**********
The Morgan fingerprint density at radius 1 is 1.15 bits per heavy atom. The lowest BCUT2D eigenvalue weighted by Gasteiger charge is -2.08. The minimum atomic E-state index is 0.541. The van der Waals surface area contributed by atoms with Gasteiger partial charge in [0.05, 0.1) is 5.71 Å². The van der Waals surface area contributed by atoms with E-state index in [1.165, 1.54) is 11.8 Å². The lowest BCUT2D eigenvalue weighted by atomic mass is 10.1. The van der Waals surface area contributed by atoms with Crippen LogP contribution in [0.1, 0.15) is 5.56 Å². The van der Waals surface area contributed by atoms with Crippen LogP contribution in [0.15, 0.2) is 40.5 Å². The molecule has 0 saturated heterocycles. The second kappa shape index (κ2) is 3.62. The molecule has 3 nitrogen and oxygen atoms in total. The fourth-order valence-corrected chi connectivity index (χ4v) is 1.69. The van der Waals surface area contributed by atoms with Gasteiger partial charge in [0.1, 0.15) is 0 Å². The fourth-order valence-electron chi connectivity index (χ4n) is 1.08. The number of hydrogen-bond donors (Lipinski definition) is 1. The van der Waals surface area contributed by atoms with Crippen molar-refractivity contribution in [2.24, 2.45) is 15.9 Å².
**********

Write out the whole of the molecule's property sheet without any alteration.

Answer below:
The Morgan fingerprint density at radius 1 is 1.15 bits per heavy atom. The lowest BCUT2D eigenvalue weighted by Gasteiger charge is -2.08. The minimum atomic E-state index is 0.541. The van der Waals surface area contributed by atoms with Gasteiger partial charge in [0.05, 0.1) is 5.71 Å². The van der Waals surface area contributed by atoms with E-state index in [1.165, 1.54) is 11.8 Å². The lowest BCUT2D eigenvalue weighted by atomic mass is 10.1. The van der Waals surface area contributed by atoms with Crippen LogP contribution in [0.1, 0.15) is 5.56 Å². The van der Waals surface area contributed by atoms with Crippen LogP contribution in [0.15, 0.2) is 40.5 Å². The molecule has 0 saturated heterocycles. The second kappa shape index (κ2) is 3.62. The molecule has 3 nitrogen and oxygen atoms in total. The fourth-order valence-corrected chi connectivity index (χ4v) is 1.69. The van der Waals surface area contributed by atoms with Gasteiger partial charge in [0.1, 0.15) is 0 Å². The fourth-order valence-electron chi connectivity index (χ4n) is 1.08. The number of hydrogen-bond donors (Lipinski definition) is 1. The van der Waals surface area contributed by atoms with Crippen molar-refractivity contribution in [2.24, 2.45) is 15.9 Å².